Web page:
A History of Hollywood's Outsourcing Debate: Runaway Production provides a critical history of runaway production from its origins in postwar Hollywood to its present uses in describing a global network of diverse television and film production communities. Through extensive archival research, Camille Johnson-Yale chronicles Hollywood's postwar push for investment in European production markets as a means for supporting the economy of America's wartime allies while also opening industry access to lucrative trade relationships, exotic locations, and inexpensive skilled labor. For Hollywood's studio production labor, however, the story of runaway production documents the gradual loss of power over the means of television and motion picture production. Though the phrase has taken on several meanings over its expansive history, it is argued that runaway production has ultimately served as a powerful, metaphorical rallying cry for a labor community coming to terms with a globalizing Hollywood industry that increasingly functions as an exportable process and less as a defined, industrial place.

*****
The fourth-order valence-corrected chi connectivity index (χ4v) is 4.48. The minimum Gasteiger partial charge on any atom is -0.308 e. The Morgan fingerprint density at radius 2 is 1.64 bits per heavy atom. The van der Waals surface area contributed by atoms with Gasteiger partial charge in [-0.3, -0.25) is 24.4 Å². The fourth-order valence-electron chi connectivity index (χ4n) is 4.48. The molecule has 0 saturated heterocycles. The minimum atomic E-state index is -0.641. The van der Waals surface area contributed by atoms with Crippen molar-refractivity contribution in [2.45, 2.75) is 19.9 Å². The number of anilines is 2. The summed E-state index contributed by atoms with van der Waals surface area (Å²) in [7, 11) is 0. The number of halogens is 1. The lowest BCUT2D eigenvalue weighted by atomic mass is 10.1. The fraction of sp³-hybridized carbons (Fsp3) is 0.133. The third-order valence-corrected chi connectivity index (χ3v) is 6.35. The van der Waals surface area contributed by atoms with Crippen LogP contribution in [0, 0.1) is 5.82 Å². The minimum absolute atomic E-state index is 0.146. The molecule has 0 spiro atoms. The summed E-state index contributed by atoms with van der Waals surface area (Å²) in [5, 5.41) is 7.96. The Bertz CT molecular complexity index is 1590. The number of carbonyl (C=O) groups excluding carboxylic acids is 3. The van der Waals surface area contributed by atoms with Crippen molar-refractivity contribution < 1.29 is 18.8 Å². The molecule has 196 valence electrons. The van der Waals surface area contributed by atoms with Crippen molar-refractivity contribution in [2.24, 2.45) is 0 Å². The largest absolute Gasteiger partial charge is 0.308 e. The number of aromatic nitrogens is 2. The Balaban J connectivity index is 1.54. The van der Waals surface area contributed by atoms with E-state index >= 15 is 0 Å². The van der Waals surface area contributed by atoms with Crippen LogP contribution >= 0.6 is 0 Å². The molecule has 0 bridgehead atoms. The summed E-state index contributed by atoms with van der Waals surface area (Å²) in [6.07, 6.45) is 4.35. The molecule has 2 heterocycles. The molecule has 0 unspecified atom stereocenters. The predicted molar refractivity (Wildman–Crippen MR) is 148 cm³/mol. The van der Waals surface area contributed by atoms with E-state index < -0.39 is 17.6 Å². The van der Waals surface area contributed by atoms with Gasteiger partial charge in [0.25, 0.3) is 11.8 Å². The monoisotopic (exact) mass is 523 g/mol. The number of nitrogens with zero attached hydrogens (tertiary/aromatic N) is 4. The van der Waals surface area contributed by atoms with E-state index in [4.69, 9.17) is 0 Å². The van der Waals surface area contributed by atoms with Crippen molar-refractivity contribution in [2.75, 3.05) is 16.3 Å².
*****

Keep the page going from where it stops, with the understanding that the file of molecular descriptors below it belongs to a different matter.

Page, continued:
|Publisher:||Rowman & Littlefield Publishers, Inc.|
|Product dimensions:||6.23(w) x 9.40(h) x 0.70(d)|
About the Author
Camille Johnson-Yale is assistant professor of communication at Lake Forest College.
Table of Contents
Introduction to a Critical History of Runaway Production
Chapter One; Hollywood at the Crossroads: Runaway Film Production and the Postwar Film Industry
Chapter Two: Cleopatra Conquers Rome: Runaway Blockbusters in the 1960s
Chapter Three: Running Ink: Offshore Animation and the Rise of Domestic Runaway Productions
Chapter Four: The Canadian Film Industry and “So-Called” Runaway Production
About the Author